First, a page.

Perfecting the Startup Sales Call



The sound of a phone click used to make my stomach drop.

Sales calls can be one of the scariest things to learn as a new employee or business owner. Although sales calls are not always necessary, getting them right is critical. Here are a few lessons I learned over the years from working as a telemarketer, salesperson, and now as a business owner:

  • Be confident. This is the first and most important step to a sales call: go into the call with confidence and optimism each and every time. If you feel that the call is going in the wrong direction, find a common ground to identify with your customer and steer the conversation back. Each time someone hangs up on you, reflect on why it happened and use that experience as feedback to improve for the next call. It is easier to be confident when you are well-prepared and well-researched. If you feel nervous, run through your call with a friend.
  • Listen. Don’t think that preparing and practicing your pitch allows you to go on cruise control. Listen to every piece of feedback, have a full conversation, and never interrupt the customer.
  • Be yourself. It’s easy to feel uncomfortable on the phone, and your customer will detect your unease. To prevent this, don’t try to be someone else on the phone. The most effective salespeople aren’t always aggressive, loud, and pushy. In fact, in my experience, a genuine connection is much more effective. However, the most important aspect is to feel comfortable with your style and personality.
  • Speak at a normal speed. There is nothing worse than trying to have a call with someone speaking too quickly or very slowly.
  • Be succinct. Get to the point quickly and be prepared. If there is a place where you can relate to the person on the other end, mention it, but don’t ramble on about it. (With that being said, if the customer or client engages you in small talk, definitely go with it.)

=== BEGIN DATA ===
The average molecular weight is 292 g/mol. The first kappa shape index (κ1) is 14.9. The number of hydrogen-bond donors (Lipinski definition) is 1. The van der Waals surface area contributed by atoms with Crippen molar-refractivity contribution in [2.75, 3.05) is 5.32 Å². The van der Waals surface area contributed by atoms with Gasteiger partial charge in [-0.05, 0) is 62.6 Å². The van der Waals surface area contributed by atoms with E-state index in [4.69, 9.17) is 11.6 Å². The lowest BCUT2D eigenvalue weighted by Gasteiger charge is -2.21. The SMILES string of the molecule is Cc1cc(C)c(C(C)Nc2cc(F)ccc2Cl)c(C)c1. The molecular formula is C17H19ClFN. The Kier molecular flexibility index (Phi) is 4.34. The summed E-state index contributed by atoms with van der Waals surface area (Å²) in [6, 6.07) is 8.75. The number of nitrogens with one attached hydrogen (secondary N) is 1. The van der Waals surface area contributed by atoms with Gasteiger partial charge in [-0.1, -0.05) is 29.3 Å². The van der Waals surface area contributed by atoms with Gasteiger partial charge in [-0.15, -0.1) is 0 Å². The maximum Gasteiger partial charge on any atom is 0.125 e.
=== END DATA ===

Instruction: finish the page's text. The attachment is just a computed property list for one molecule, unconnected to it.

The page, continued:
• Be respectful. If you are cold calling, once you make your point quickly, ask if this is a good time to talk. If it isn’t, ask when would be a good time to call back and follow up via email to confirm the time.
  • Know who to ask for. Whatever your reason for phoning, know who is the responsible decision maker. For some of our clients, it is the head of marketing and sales. When I sold products to stores, I usually spoke with the accessories buyer. Find out who makes the final decision before you pick up the phone, or you will waste your time and theirs.

Sales calls can actually be really fun once you get a few big wins. I promise, it gets easier with practice.

The Young Entrepreneur Council (YEC) is an invite-only organization comprised of the world’s most promising young entrepreneurs. In partnership with Citi, YEC recently launched StartupCollective, a free virtual mentorship program that helps millions of entrepreneurs start and grow businesses.

Image credit: CC by Marjan Lazarevski

About the author: Tanya Menendez

Tanya Menendez is the COO and Co-Founder of Maker’s Row, a Brooklyn-based online marketplace for American manufacturers seeking to create products in the United States. Formerly, Menendez managed operations at Google, Goldman Sachs, and The Brooklyn Bakery.

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